> you handle the shovel. In the end of the job, the dumptruck
> will be full of coal, but there wlll be another 10% as much forming
> a pile of coal on the ground that fell off the shovel. This pile will
> be the same size whether you shovel fast or slow. The coal
> losses are the same for fast or slow (high or low frequency)
> shoveling (or coiling).
I think the "rate" is the confusion.... let me see if I can work it out in
single point questions...
Now 100 kHz to 500khz, the amount of time spent over the gap will be less...
(clock point of view?)
BUT it will still take for example 10 cycles to complete.. (RF cycles?)
The losses per cycle will still be the same (10% ?), as there is still the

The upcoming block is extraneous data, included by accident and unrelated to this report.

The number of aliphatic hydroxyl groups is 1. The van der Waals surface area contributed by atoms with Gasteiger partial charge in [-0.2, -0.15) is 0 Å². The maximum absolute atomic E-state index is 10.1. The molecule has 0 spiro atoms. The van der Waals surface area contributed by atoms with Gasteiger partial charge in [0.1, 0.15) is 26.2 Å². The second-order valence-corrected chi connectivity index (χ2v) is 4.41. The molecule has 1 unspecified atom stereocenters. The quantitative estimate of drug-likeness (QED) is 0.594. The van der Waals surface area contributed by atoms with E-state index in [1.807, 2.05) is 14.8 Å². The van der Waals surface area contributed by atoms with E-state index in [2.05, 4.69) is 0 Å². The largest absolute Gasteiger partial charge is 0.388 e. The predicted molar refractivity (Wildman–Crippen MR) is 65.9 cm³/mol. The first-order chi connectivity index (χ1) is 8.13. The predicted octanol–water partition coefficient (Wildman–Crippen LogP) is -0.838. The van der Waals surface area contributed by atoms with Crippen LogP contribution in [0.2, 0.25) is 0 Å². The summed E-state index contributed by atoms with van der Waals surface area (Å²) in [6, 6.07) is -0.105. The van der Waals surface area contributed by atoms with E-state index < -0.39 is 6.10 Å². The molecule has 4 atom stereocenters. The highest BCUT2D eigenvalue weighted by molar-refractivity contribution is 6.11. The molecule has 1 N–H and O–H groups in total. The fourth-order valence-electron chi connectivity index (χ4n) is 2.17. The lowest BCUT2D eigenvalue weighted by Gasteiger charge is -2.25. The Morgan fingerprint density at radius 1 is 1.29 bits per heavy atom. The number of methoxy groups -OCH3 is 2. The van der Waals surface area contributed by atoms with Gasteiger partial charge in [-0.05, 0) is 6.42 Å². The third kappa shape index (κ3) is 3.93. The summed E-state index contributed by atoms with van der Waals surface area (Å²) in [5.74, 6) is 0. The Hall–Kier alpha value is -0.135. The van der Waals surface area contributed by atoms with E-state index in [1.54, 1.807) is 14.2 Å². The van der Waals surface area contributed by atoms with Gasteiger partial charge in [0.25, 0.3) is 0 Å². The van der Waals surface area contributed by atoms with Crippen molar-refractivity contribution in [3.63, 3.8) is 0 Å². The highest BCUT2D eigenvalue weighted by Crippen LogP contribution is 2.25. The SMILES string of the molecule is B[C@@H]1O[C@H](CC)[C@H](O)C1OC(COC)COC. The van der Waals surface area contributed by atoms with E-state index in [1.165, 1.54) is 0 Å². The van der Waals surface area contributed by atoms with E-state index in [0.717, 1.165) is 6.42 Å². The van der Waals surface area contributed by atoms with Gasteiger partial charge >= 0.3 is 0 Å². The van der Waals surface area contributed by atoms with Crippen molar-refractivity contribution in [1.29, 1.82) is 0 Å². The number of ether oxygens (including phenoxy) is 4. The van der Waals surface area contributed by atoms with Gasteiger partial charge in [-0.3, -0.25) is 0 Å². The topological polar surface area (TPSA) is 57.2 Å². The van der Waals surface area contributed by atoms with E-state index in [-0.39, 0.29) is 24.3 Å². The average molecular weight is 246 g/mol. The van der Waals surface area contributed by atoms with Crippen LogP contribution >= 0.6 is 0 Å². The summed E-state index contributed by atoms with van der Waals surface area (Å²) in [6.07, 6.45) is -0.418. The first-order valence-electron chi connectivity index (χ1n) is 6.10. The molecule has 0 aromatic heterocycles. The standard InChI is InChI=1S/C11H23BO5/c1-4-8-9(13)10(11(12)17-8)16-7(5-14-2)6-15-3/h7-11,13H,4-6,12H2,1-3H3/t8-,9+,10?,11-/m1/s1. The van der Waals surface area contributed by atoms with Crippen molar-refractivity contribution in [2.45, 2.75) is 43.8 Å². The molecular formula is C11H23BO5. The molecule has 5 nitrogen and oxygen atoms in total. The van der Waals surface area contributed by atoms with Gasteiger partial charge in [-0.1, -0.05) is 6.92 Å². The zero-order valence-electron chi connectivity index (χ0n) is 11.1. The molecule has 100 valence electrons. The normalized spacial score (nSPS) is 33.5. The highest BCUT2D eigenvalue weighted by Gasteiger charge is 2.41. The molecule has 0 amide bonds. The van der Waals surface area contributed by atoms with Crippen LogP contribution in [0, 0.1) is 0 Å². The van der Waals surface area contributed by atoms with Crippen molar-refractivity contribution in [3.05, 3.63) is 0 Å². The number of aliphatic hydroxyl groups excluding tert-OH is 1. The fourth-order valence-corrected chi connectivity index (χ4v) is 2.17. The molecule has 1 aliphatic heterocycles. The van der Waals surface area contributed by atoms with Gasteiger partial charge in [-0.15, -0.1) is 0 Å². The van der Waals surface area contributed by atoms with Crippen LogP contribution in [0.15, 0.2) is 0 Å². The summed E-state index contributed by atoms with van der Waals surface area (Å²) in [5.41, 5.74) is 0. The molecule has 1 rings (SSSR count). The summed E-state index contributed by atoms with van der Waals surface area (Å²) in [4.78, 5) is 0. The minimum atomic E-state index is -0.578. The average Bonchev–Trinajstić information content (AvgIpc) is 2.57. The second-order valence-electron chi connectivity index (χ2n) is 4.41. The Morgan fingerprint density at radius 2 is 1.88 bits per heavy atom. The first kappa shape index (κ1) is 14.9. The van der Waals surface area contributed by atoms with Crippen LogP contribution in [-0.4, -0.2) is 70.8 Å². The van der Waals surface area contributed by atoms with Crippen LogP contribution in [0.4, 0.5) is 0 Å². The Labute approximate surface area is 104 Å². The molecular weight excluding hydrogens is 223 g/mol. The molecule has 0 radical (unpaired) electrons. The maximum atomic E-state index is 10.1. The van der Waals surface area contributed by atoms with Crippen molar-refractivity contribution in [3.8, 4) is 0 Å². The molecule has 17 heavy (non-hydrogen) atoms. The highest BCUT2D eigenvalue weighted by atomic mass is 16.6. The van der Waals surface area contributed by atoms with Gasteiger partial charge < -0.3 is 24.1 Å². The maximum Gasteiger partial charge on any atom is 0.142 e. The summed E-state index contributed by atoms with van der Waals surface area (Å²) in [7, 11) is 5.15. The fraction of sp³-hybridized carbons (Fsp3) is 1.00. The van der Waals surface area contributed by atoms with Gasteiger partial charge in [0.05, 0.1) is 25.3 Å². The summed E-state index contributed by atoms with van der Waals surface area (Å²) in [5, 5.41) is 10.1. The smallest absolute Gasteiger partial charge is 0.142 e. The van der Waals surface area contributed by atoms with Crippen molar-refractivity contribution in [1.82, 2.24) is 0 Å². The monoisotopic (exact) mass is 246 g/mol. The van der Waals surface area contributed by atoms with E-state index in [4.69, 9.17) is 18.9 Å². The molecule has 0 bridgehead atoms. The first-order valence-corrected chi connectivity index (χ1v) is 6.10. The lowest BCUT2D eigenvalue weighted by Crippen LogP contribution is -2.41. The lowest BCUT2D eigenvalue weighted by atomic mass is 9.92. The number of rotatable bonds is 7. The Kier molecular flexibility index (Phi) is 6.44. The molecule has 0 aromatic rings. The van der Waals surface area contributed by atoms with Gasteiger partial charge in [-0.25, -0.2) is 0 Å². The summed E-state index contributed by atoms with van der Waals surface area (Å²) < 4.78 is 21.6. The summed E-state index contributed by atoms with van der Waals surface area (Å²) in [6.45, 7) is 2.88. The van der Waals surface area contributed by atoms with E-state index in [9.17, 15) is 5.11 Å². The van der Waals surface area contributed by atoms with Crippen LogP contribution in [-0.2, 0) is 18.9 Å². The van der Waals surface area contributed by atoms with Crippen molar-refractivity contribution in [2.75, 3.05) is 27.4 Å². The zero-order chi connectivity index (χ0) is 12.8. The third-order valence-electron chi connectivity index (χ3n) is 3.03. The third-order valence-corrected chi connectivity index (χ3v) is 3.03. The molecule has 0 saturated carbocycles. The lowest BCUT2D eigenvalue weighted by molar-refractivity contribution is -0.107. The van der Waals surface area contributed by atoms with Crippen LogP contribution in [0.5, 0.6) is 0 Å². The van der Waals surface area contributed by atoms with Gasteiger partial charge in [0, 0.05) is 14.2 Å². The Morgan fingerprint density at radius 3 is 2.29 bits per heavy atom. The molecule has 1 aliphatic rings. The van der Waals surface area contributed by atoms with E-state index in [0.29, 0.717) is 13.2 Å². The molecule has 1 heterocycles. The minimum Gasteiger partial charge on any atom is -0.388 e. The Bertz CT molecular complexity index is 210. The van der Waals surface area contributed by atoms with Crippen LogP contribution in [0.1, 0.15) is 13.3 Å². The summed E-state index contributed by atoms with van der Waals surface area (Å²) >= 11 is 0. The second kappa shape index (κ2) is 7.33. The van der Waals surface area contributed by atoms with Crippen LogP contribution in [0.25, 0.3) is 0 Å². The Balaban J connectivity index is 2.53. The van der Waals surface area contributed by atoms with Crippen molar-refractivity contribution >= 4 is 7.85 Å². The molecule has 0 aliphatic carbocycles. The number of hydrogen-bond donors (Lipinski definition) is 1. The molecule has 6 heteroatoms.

same number of cycles..
Instead of losses say in 500uS the higher frequency will have all the losses
in say 100uS.
So as the losses are "compressed" into a shorter time frame, then the gap
will be "hotter" and be harder to quench.
I see it as 100uS 10 cycles, or 500uS 10 cycles.
I do not class myself the cycle count as a factor, since the cycles will
really remain the same (all other factors been the same that is). It is just
a matter of clock time I was referring too.
On this basis the spark gap will probable run hotter and be harder to
quench, but regardless of that for the moment, energy still went from 500uS
down to 100uS. Losses are the same per cycle, and will still need 10 cycles.
Another point I was trying to get at, is a higher frequency should also